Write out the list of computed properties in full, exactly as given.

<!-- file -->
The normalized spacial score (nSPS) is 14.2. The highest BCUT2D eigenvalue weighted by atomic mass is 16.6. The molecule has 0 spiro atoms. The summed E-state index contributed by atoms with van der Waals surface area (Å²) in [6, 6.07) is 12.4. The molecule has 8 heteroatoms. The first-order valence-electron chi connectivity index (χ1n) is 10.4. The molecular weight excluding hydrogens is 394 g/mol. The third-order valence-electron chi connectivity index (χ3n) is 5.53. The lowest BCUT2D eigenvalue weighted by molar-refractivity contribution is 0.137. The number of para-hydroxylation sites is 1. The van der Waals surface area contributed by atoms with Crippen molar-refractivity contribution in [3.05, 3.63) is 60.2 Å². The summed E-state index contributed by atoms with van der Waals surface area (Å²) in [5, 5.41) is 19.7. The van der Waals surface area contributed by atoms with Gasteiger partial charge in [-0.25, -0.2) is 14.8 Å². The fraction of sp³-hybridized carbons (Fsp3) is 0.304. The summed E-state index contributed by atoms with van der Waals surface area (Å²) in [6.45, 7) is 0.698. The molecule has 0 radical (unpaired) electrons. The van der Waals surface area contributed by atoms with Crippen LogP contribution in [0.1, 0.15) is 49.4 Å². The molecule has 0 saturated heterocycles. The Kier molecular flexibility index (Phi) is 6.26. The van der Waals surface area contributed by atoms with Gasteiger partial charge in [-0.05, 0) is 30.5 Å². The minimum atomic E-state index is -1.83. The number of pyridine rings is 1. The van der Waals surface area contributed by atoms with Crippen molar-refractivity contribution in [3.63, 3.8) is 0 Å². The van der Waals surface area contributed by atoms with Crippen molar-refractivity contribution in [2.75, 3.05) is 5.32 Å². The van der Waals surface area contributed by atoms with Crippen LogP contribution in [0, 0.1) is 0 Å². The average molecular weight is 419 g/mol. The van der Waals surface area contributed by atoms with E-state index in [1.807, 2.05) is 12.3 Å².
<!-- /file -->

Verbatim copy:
The normalized spacial score (nSPS) is 14.2. The highest BCUT2D eigenvalue weighted by atomic mass is 16.6. The molecule has 0 spiro atoms. The summed E-state index contributed by atoms with van der Waals surface area (Å²) in [6, 6.07) is 12.4. The molecule has 8 heteroatoms. The first-order valence-electron chi connectivity index (χ1n) is 10.4. The molecular weight excluding hydrogens is 394 g/mol. The third-order valence-electron chi connectivity index (χ3n) is 5.53. The lowest BCUT2D eigenvalue weighted by molar-refractivity contribution is 0.137. The number of para-hydroxylation sites is 1. The van der Waals surface area contributed by atoms with Crippen molar-refractivity contribution in [3.05, 3.63) is 60.2 Å². The summed E-state index contributed by atoms with van der Waals surface area (Å²) in [5, 5.41) is 19.7. The van der Waals surface area contributed by atoms with Gasteiger partial charge in [-0.25, -0.2) is 14.8 Å². The fraction of sp³-hybridized carbons (Fsp3) is 0.304. The summed E-state index contributed by atoms with van der Waals surface area (Å²) in [6.45, 7) is 0.698. The molecule has 0 radical (unpaired) electrons. The van der Waals surface area contributed by atoms with Crippen LogP contribution in [0.1, 0.15) is 49.4 Å². The molecule has 0 saturated heterocycles. The Kier molecular flexibility index (Phi) is 6.26. The van der Waals surface area contributed by atoms with Gasteiger partial charge in [-0.05, 0) is 30.5 Å². The minimum atomic E-state index is -1.83. The number of pyridine rings is 1. The van der Waals surface area contributed by atoms with Crippen molar-refractivity contribution in [3.63, 3.8) is 0 Å². The van der Waals surface area contributed by atoms with Crippen molar-refractivity contribution in [2.75, 3.05) is 5.32 Å². The van der Waals surface area contributed by atoms with Crippen LogP contribution in [0, 0.1) is 0 Å². The average molecular weight is 419 g/mol. The van der Waals surface area contributed by atoms with E-state index in [1.807, 2.05) is 12.3 Å².